November 26, 2001
How productive are investments in education? In answering this question, one tricky problem is "peer effects." Students are "good" peers if they produce positive learning spillovers, so that other students exposed to them gain more for each dollar spent on their education, or "bad" peers if they have the reverse effect.
In "Peer Effects in the Classroom: Learning From Gender and Race Variation," Caroline Hoxby tries to determine whether peer effects exist and, if they do, how large they are. True peer effects are hard to measure because of the activities of both parents and schools.
- Parents who provide home environments that are good for learning tend to select the same schools.
- Students with similar abilities may be assigned to the same classroom in order to make it easier to teach.
- Teachers with a knack for handling unruly students may have classes full of them.
Hoxby found some gains to low achievers by being with high achievers and losses among high achievers by being with low achievers. After taking steps to eliminate changes in achievement that could be caused by general time trends or unusual events -- such as the appearance of an especially good teacher in one school -- she concludes on average, a student's own test score rises by 0.10 to 0.55 points when he or she is surrounded by peers who score one point higher.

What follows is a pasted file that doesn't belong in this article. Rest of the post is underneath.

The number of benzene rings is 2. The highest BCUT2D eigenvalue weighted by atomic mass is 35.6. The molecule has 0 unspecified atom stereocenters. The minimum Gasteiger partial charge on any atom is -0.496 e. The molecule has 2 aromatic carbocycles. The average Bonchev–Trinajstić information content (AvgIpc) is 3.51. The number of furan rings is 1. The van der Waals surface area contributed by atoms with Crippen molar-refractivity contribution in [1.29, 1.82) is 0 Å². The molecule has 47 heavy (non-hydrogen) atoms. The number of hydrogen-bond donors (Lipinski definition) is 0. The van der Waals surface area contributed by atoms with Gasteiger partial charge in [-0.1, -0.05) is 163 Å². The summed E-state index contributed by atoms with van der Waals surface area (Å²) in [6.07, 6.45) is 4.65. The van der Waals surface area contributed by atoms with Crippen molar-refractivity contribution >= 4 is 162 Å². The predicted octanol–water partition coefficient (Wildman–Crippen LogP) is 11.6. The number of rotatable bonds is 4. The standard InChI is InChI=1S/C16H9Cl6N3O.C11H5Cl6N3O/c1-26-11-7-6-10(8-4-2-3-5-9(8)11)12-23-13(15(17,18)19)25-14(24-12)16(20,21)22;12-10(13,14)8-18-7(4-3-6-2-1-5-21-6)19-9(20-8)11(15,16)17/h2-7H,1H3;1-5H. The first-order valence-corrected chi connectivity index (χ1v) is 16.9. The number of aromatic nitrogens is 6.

Source: Linda Gorman, "Peer Effects in the Classroom," NBER Digest, April 2001; based on Caroline Hoxby, "Peer Effects in the Classroom: Learning From Gender and Race Variation," NBER Working Paper No. 7867, August 2000, National Bureau of Economic Research.
For NBER Digest text
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